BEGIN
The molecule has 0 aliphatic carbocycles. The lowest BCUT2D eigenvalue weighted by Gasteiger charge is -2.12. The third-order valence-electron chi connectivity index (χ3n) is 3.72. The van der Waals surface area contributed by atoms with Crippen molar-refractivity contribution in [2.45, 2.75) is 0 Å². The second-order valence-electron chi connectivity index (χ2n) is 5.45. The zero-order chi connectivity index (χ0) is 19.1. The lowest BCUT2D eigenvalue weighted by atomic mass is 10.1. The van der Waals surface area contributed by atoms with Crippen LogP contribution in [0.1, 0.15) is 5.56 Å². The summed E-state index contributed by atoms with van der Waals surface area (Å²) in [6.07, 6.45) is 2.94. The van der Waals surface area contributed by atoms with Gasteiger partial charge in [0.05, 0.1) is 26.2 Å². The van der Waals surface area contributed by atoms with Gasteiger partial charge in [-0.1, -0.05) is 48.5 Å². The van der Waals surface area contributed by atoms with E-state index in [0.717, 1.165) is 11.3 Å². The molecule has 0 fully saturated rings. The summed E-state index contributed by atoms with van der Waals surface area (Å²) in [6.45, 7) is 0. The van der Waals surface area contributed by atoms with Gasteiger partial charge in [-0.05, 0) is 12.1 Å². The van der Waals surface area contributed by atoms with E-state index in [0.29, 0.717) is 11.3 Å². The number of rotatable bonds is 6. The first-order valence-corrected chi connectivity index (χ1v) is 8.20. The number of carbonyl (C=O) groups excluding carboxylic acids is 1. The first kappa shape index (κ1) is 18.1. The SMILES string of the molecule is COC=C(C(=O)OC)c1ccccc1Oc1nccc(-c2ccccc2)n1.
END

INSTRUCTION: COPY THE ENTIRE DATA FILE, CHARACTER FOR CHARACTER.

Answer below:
The molecule has 0 aliphatic carbocycles. The lowest BCUT2D eigenvalue weighted by Gasteiger charge is -2.12. The third-order valence-electron chi connectivity index (χ3n) is 3.72. The van der Waals surface area contributed by atoms with Crippen molar-refractivity contribution in [2.45, 2.75) is 0 Å². The second-order valence-electron chi connectivity index (χ2n) is 5.45. The zero-order chi connectivity index (χ0) is 19.1. The lowest BCUT2D eigenvalue weighted by atomic mass is 10.1. The van der Waals surface area contributed by atoms with Crippen LogP contribution in [0.1, 0.15) is 5.56 Å². The summed E-state index contributed by atoms with van der Waals surface area (Å²) in [6.07, 6.45) is 2.94. The van der Waals surface area contributed by atoms with Gasteiger partial charge in [0.05, 0.1) is 26.2 Å². The van der Waals surface area contributed by atoms with Gasteiger partial charge in [-0.1, -0.05) is 48.5 Å². The van der Waals surface area contributed by atoms with E-state index in [0.717, 1.165) is 11.3 Å². The molecule has 0 fully saturated rings. The summed E-state index contributed by atoms with van der Waals surface area (Å²) in [6.45, 7) is 0. The van der Waals surface area contributed by atoms with Gasteiger partial charge in [-0.05, 0) is 12.1 Å². The van der Waals surface area contributed by atoms with E-state index in [0.29, 0.717) is 11.3 Å². The number of rotatable bonds is 6. The first-order valence-corrected chi connectivity index (χ1v) is 8.20. The number of carbonyl (C=O) groups excluding carboxylic acids is 1. The first kappa shape index (κ1) is 18.1. The SMILES string of the molecule is COC=C(C(=O)OC)c1ccccc1Oc1nccc(-c2ccccc2)n1.